OS-3103: lx_ldb_get_dyns32 doesn't properly handle NULL pointer inputs


Issue Type:Bug
Priority:4 - Normal
Created at:2014-06-12T21:18:13.000Z
Updated at:2019-08-29T00:28:13.934Z


Created by:Former user
Reported by:Former user
Assigned to:Former user


Fixed: A fix for this issue is checked into the tree and tested.
(Resolution Date: 2014-06-23T17:32:15.000Z)

Fix Versions

2014-06-26 Robocop (Release Date: 2014-06-26)




In the lx brand, file usr/src/lib/brand/lx/librtld_db/common/lx_librtld_db.c has function lx_ldb_get_dyns32 used by mdb as part of collecting its data. Part of mdb's code path for lx brand cores passes through fake_elf32, which passes NULL into dynpp_sz, causing a null pointer at line 210.


Comment by Former user
Created at 2014-06-13T17:22:19.000Z

illumos-joyent commit 3d496fe (branch master, by DJ Hoffman)

OS-3103 lx_ldb_get_dyns32 doesn't properly handle NULL pointer inputs

Comment by Former user
Created at 2014-06-13T18:01:05.000Z

illumos-joyent commit 9c8327a (branch master, by DJ Hoffman)

OS-3103 lx_ldb_get_dyns32 doesn't properly handle NULL pointer inputs (back out)

Comment by Former user
Created at 2014-06-19T16:39:10.000Z

source file for code that was having file size limit exceeded problems in lx brand zones.

Comment by Former user
Created at 2014-06-19T16:45:13.000Z
Updated at 2014-06-19T17:26:20.000Z

This investigation started with the core dump of a test run in lx brand zones for preadv and pwritev. The attacked tests64.c file was compiled in a linux vm and run in an lx brand zone

root@ubuntu12:~/lx-syscall-tests/syscall-tests# ./tests64
File size limit exceeded (core dumped)

Interestingly, running mdb on this core dump caused mdb to segmentation fault:

[root@headnode (coal) /zones/ub12/cores]# mdb ./core.tests64.81667 
Segmentation Fault (core dumped)

Using mdb on mdb's core dump gave a stack trace. I also disassembled the function mdb crashed in:

[root@headnode (coal) /cores]# mdb core.mdb.81729 
mdb: debugger failed with error: fatal signal received
Loading modules: [ libumem.so.1 libc.so.1 libproc.so.1 ld.so.1 ]
> $c
lx_librtld_db.so.1`lx_ldb_get_dyns32+0xa3(8134b60, 8048000, 804565c, 0)
librtld_db.so.1`rd_get_dyns+0x31(81125b0, 8048000, 804565c, 0)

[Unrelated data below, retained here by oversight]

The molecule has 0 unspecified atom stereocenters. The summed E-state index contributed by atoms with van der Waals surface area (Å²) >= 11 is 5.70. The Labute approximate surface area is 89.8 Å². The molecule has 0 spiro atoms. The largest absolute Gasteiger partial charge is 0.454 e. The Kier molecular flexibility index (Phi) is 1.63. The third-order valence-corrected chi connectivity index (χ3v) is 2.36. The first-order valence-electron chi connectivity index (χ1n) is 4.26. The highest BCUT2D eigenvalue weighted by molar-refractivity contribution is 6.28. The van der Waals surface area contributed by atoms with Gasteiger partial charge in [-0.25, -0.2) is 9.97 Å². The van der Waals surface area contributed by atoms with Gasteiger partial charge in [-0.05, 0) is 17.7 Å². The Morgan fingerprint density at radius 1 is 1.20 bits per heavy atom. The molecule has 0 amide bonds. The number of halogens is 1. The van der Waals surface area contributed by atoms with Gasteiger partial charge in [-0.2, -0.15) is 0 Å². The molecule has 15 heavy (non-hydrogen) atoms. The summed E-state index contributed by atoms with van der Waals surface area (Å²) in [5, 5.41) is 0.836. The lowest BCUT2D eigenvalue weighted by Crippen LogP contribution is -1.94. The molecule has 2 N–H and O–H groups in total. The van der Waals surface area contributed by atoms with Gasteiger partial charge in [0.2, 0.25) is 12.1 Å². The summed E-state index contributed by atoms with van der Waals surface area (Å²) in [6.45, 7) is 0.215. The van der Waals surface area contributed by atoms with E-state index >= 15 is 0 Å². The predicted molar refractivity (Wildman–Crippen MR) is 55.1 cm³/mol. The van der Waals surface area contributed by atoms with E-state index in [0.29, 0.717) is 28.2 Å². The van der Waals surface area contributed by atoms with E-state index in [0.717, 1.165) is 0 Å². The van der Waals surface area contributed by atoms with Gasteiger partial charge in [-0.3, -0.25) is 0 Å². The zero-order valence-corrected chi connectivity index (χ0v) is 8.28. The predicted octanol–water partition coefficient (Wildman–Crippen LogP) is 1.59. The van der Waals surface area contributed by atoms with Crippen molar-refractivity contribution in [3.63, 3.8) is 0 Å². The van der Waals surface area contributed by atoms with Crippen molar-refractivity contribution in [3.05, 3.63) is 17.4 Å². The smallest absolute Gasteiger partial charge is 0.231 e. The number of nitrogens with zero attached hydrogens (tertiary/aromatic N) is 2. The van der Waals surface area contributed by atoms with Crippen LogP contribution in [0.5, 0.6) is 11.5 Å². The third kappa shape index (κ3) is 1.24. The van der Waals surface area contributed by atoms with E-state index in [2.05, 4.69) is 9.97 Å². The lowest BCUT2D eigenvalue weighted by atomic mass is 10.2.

libproc.so.1`fake_elf32+0x47(8129008, 81c7688, 8048000, 80456b8, 8, 80456ec)
libproc.so.1`fake_elf+0xa0(8129008, 81c7688, 8129008, fef16000, 8129008, 8129008)
libproc.so.1`build_fake_elf+0x1f(8129008, 81c7688, 8045800, 80457e0, 80457e4, 8045840)
libproc.so.1`Pbuild_file_symtab+0x18a(8129008, 81c7688, 40, 400)
libproc.so.1`core_iter_mapping+0x462(8046518, 8129008, 8046524, 10)
lx_librtld_db.so.1`lx_ldb_loadobj_iter32+0x109(8134b60, fecd1969, 8129008, 80465ac)
librtld_db.so.1`_rd_loadobj_iter32+0x49(81125b0, fecd1969, 8129008, 390, fecd17cc, fecd1969)
librtld_db.so.1`rd_loadobj_iter+0x2d(81125b0, fecd1969, 8129008, 80467e0)
libproc.so.1`Pfgrab_core+0xc15(5, 80468f0, 8046b3c, 0, 6f63002e, 742e6572)
libproc.so.1`proc_grab_common+0x347(8047e3c, 80468f0, 3, 0, 8046b3c, 0)
libproc.so.1`proc_arg_xgrab+0x1f(8047e3c, 0, 3, 0, 8046b3c, 0)
mdb_proc_tgt_create+0x1ad(8112f10, 2, 8047030, 6f632f2e)
mdb_tgt_create+0x99(8090872, 0, 2, 8047030, 0, 8047e3c)
main+0x12a2(8047d1c, fef20888, 8047d5c, 8063db7, 2, 8047d68)
_start+0x83(2, 8047e38, 8047e3c, 0, 8047e51, 8047e5d)
> <rip::dis
mdb: variable 'rip' is not defined near "<rip"
> <eip::dis
lx_librtld_db.so.1`lx_ldb_get_dyns32+0x82:      pushl  %eax
lx_librtld_db.so.1`lx_ldb_get_dyns32+0x83:      call   -0x204   <PLT=ps_plog>
lx_librtld_db.so.1`lx_ldb_get_dyns32+0x88:      movl   $0x0,%eax
lx_librtld_db.so.1`lx_ldb_get_dyns32+0x8d:      addl   $0x10,%esp
lx_librtld_db.so.1`lx_ldb_get_dyns32+0x90:      jmp    +0x101   <lx_librtld_db.so.1`lx_ldb_get_dyns32+0x196>
lx_librtld_db.so.1`lx_ldb_get_dyns32+0x95:      movl   -0x50(%ebp),%edx
lx_librtld_db.so.1`lx_ldb_get_dyns32+0x98:      movl   0x10(%ebp),%eax
lx_librtld_db.so.1`lx_ldb_get_dyns32+0x9b:      movl   %edx,(%eax)
lx_librtld_db.so.1`lx_ldb_get_dyns32+0x9d:      movl   -0x54(%ebp),%edi